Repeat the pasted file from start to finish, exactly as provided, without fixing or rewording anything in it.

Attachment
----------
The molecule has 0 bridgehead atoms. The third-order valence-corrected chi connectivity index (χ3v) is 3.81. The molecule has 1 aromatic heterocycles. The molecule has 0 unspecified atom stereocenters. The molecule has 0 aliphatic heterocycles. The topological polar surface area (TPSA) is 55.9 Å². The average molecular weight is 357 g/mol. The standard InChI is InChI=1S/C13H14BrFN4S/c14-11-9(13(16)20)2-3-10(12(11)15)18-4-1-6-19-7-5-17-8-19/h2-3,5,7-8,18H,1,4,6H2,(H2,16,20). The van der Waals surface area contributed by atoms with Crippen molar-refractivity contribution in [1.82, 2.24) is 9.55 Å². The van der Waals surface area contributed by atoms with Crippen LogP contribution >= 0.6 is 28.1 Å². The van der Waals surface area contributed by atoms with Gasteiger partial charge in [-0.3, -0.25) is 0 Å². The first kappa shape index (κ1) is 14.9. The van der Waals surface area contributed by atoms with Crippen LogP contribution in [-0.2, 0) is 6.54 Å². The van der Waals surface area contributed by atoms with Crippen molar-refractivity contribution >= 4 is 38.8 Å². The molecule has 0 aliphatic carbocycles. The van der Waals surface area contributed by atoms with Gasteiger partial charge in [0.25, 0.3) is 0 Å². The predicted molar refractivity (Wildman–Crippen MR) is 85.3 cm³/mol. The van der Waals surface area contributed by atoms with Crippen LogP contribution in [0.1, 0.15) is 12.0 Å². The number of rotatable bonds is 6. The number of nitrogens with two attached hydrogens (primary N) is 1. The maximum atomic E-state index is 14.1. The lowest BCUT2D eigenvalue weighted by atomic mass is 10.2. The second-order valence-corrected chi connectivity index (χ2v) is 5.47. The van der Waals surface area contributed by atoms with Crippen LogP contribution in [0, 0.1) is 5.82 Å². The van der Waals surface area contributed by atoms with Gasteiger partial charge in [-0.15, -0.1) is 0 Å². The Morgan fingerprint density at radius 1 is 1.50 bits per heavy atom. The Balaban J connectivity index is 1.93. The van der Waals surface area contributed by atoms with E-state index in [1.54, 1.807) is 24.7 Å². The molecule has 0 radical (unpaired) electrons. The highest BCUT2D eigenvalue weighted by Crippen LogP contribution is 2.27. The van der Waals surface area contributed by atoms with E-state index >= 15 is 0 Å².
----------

The molecule has 0 bridgehead atoms. The third-order valence-corrected chi connectivity index (χ3v) is 3.81. The molecule has 1 aromatic heterocycles. The molecule has 0 unspecified atom stereocenters. The molecule has 0 aliphatic heterocycles. The topological polar surface area (TPSA) is 55.9 Å². The average molecular weight is 357 g/mol. The standard InChI is InChI=1S/C13H14BrFN4S/c14-11-9(13(16)20)2-3-10(12(11)15)18-4-1-6-19-7-5-17-8-19/h2-3,5,7-8,18H,1,4,6H2,(H2,16,20). The van der Waals surface area contributed by atoms with Crippen molar-refractivity contribution in [1.82, 2.24) is 9.55 Å². The van der Waals surface area contributed by atoms with Crippen LogP contribution >= 0.6 is 28.1 Å². The van der Waals surface area contributed by atoms with Gasteiger partial charge in [-0.3, -0.25) is 0 Å². The first kappa shape index (κ1) is 14.9. The van der Waals surface area contributed by atoms with Crippen LogP contribution in [-0.2, 0) is 6.54 Å². The van der Waals surface area contributed by atoms with Crippen molar-refractivity contribution >= 4 is 38.8 Å². The molecule has 0 aliphatic carbocycles. The van der Waals surface area contributed by atoms with Gasteiger partial charge in [0.25, 0.3) is 0 Å². The predicted molar refractivity (Wildman–Crippen MR) is 85.3 cm³/mol. The van der Waals surface area contributed by atoms with Crippen LogP contribution in [0.1, 0.15) is 12.0 Å². The number of rotatable bonds is 6. The number of nitrogens with two attached hydrogens (primary N) is 1. The maximum atomic E-state index is 14.1. The lowest BCUT2D eigenvalue weighted by atomic mass is 10.2. The second-order valence-corrected chi connectivity index (χ2v) is 5.47. The van der Waals surface area contributed by atoms with Crippen LogP contribution in [0, 0.1) is 5.82 Å². The van der Waals surface area contributed by atoms with Gasteiger partial charge in [-0.15, -0.1) is 0 Å². The Morgan fingerprint density at radius 1 is 1.50 bits per heavy atom. The Balaban J connectivity index is 1.93. The van der Waals surface area contributed by atoms with E-state index in [1.54, 1.807) is 24.7 Å². The molecule has 0 radical (unpaired) electrons. The highest BCUT2D eigenvalue weighted by Crippen LogP contribution is 2.27. The van der Waals surface area contributed by atoms with E-state index >= 15 is 0 Å².